The Sexaholics Anonymous Program of Recovery Really Works, If You Work It!
Recently when I was meeting with a Sexaholics Anonymous sponsee, he asked me how the ideas of “powerlessness” and “choices” can work together. I could see the seeming paradox as to how those options might work together, but I'm okay with that. Here is how I think it works, based on readings from the book Sexaholics Anonymous (aka “the White Book”):
The sexaholic has taken himself or herself out of the whole context of what is right or wrong. He or she has lost control, no longer has the power of choice, and is not free to stop. Lust has become an addiction. Our situation is like that of the alcoholic who can no longer tolerate alcohol and must stop drinking altogether but is hooked and cannot stop. So it is with the sexaholic, or sex drunk, who can no longer tolerate lust but cannot stop (SA, p. 202).
We discovered that we could stop, that not feeding the hunger didn't kill us, that sex was indeed optional. There was hope for freedom, and we began to feel alive. Encouraged to continue, we turned more and more away from our isolating obsession with sex and self and turned to God and others (SA, p. 204)
So I'm "not free to stop,” but I "could stop"? Yeah, that does sound like a paradox. Lust is more powerful than I am. Once I let lust begin, I cannot stop what will happen next. And in my own power, I am hopeless when it comes to lust. That is why both Alcoholics Anonymous literature and Sexaholics Anonymous literature tell me to stop fighting lust (or anything else for that matter [see Alcoholics Anonymous, Step Ten]). I do not struggle with lust, because I can not win. I am powerless over lust, and fighting lust just gives lust more power. I have lost the ability to stop lusting in my own power (Step One).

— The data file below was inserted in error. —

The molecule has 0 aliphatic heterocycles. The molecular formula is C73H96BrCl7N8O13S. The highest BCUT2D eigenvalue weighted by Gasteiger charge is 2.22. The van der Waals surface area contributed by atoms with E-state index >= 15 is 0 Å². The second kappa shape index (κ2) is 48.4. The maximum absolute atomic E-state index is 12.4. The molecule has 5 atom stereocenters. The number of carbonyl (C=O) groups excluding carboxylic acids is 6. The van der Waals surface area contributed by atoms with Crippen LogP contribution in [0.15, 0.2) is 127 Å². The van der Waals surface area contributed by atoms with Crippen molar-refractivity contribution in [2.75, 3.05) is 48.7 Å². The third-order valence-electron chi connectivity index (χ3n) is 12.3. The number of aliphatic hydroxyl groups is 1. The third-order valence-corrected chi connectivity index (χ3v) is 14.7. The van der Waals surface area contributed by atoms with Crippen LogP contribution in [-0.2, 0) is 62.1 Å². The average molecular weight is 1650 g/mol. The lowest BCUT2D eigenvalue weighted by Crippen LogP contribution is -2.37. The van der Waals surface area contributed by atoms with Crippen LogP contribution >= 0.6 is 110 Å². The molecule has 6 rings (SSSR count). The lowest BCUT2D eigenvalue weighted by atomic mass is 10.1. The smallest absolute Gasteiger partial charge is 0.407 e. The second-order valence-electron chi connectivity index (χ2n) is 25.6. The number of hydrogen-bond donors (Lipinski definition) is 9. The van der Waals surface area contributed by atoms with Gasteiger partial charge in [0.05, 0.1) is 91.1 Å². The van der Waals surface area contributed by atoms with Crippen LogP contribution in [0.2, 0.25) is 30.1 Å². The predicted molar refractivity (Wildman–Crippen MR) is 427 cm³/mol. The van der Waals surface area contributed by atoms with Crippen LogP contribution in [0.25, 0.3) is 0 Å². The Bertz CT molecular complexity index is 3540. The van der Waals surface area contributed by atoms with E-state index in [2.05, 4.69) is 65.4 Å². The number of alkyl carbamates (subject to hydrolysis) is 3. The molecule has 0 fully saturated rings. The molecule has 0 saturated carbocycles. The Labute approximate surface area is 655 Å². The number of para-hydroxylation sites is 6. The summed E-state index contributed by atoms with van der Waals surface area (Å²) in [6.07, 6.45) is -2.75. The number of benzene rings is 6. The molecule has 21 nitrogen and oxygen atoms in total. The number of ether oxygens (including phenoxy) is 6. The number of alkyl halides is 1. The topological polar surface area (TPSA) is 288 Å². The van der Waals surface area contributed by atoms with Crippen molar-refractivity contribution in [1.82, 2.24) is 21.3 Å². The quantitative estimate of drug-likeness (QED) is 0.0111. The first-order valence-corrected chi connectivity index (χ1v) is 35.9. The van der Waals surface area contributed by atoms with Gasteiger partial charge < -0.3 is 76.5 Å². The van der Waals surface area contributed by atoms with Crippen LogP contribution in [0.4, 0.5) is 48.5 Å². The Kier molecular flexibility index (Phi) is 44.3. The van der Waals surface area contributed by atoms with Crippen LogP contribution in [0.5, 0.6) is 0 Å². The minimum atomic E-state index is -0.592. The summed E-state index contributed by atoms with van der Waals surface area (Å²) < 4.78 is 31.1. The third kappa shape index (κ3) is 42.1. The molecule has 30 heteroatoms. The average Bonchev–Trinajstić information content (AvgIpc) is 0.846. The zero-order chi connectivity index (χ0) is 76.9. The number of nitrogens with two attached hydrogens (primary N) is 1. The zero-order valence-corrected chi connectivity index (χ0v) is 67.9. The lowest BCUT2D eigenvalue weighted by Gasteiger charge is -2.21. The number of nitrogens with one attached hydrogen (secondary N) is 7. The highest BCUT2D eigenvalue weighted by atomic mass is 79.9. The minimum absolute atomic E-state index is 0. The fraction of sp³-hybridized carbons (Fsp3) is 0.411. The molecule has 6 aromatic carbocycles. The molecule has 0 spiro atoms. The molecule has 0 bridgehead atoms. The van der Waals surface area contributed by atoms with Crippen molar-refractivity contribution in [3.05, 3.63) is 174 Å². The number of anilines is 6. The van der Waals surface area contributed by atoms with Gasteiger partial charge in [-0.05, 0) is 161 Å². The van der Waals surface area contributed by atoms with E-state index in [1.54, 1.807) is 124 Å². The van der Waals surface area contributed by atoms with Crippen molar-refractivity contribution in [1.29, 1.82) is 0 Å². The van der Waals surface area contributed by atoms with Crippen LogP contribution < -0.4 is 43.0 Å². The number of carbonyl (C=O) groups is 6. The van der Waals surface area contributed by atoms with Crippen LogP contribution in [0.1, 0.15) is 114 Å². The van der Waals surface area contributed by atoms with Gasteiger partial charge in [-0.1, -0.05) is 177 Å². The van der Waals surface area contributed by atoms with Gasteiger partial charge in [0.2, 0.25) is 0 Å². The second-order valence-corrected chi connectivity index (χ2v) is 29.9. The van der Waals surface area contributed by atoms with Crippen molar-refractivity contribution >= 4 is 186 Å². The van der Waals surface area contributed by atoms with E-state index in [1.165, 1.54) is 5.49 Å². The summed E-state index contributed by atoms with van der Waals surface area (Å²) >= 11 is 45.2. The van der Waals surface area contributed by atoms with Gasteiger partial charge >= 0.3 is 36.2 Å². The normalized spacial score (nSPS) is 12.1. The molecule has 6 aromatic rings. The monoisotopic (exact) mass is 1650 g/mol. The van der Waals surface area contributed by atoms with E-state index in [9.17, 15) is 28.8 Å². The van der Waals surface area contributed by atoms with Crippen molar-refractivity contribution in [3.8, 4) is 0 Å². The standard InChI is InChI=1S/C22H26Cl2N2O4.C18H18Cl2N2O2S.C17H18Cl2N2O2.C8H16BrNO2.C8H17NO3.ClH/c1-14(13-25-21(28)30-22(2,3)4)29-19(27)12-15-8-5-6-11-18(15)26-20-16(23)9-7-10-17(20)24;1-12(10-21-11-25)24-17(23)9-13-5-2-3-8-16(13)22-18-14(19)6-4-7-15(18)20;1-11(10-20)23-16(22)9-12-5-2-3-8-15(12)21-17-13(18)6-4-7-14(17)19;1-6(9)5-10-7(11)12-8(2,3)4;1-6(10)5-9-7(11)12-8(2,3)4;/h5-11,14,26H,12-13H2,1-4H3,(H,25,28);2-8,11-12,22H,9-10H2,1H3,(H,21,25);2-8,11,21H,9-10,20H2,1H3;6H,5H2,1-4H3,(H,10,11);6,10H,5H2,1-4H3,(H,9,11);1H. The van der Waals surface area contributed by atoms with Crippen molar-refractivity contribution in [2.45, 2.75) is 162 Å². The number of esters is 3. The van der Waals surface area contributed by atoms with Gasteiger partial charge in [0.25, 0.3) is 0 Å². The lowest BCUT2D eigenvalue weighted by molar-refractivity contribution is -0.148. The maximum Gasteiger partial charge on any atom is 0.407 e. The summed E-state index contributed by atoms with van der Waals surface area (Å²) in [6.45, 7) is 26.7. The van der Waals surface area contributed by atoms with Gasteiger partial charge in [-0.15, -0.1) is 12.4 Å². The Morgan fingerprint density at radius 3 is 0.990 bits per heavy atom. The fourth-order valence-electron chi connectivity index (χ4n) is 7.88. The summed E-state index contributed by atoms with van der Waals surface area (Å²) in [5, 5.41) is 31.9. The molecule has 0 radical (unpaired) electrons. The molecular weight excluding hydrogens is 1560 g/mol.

I need a Power greater than myself if I am to have any hope of stopping lusting and staying stopped. That Power is God (Step Two). I need to connect with God daily, in the first moment of my day, when my powerlessness over lust comes into my consciousness (temptations, triggers, other defects that will drive me to lusting, etc.), and give that up in a conscious decision of surrender of lust and my whole self to God (Step Three). Then I need to develop a new way of living if I am to have any hope of continuing to do that one day at a time, for the rest of my life (Steps Four through Twelve).
It turns out that I do have a choice, but specifically not a choice to exert power over lust. I lost that power of choice when I became a sexaholic (addicted to lust). But, as I shared with my sponsee, I do have a choice to surrender to God. That is the choice that I can make. I can make a clear and definitive choice to surrender lust and myself (and my will and my life) to God, and then He can and will receive what I freely surrender to Him. And then He can and will keep me sober as I continue to live in the attitude and state of surrender to His will for me.
This is what has been working for me as I work the SA program, and "it works if you work it." The Steps work, if you work them in the power of God.
If you're trying to do this on your own, all I can say is good luck. That never worked for me.
Sober since 2009